(From left to right): Mike Mangini, John Myung, James LaBrie, Jordan Rudess, and John Petrucci
After enduring a six-month-long gag order, Mike Mangini has finally come clean about the Dream Theater audition process and the hoops he jumped through to land the coveted drum chair. With Mangini going up against the world’s most ridiculously dexterous drummers, the competition was fierce to say the least. We reached the world’s fastest drummer and former Steve Vai sideman last Friday, at his home in Boston, only hours after Dream Theater revealed Mangini as their new drummer. He graciously squeezed in our extended conversation while celebrating the good news with his family – so here is the very first long-form interview Mangini granted following the band’s announcement.
DRUM!: What did you have that Thomas Lang, Marco Minneman, Virgil Donati, Derek Roddy, Aquiles Priester, and Pete Wildoer didn’t?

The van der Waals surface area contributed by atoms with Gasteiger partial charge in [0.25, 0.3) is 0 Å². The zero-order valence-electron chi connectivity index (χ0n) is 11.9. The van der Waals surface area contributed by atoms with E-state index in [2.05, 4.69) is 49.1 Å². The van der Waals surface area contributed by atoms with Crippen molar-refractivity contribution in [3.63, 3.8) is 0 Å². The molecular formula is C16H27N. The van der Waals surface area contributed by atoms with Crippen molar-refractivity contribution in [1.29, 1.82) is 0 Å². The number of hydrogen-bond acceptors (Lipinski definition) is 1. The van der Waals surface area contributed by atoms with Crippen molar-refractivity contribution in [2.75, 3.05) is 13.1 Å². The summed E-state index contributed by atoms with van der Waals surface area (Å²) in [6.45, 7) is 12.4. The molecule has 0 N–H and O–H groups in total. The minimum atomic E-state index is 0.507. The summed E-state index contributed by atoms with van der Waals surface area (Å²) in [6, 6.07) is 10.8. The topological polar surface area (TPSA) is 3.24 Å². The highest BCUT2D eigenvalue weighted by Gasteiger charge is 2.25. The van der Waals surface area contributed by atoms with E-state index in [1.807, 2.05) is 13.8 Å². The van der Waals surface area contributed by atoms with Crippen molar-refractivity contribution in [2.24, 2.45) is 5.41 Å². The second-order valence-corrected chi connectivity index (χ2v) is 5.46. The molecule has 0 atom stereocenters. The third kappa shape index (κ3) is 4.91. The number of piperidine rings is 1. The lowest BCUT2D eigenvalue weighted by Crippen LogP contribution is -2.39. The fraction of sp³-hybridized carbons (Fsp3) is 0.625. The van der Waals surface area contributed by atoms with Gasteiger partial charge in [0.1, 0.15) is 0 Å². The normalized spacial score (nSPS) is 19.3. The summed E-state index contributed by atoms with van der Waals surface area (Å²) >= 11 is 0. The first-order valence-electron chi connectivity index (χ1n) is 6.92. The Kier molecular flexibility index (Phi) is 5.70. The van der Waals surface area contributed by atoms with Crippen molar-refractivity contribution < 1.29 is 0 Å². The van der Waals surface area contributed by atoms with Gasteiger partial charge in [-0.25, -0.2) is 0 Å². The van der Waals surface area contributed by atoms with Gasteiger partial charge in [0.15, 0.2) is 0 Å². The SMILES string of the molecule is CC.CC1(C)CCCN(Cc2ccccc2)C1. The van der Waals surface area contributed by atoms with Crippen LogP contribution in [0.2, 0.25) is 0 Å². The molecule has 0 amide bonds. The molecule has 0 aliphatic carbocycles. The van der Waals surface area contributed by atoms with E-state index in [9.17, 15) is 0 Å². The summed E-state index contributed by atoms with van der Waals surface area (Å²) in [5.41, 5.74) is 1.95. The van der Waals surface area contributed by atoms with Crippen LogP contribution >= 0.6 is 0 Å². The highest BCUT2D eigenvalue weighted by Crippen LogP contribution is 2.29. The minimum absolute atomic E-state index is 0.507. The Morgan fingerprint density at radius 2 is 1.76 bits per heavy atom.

Mangini: I may have been chosen for the way that I hit those drums with respect to meshing the pre-existing drum parts with embellishments of them at times when I wanted to orchestrate something I was hearing one of the other bandmembers playing. I don’t know of any other reason it could be because every one of those drummers can do something uniquely ’the best.’ By the way, I think of this as wanting to be in a marriage, not a ’gig’ in the normal sense of that term.
With regard to my sound, I took time to examine what I sound like from outside of myself on the drum set via a video camera. Based on what I didn’t like that I did and what I could now do as the result of a repaired right knee, I’ve been working on to strike with more power than it appears I am and how to not rush figures like I used to. Those things must have added up into what works for Dream Theater. I was a step ahead of everything I was asked to do. Everything. I got all those tests straight off after writing them on a piece of scrap paper – bang! – and I played every note in every song [to the best of my knowledge] along with also knowing every note everybody was playing.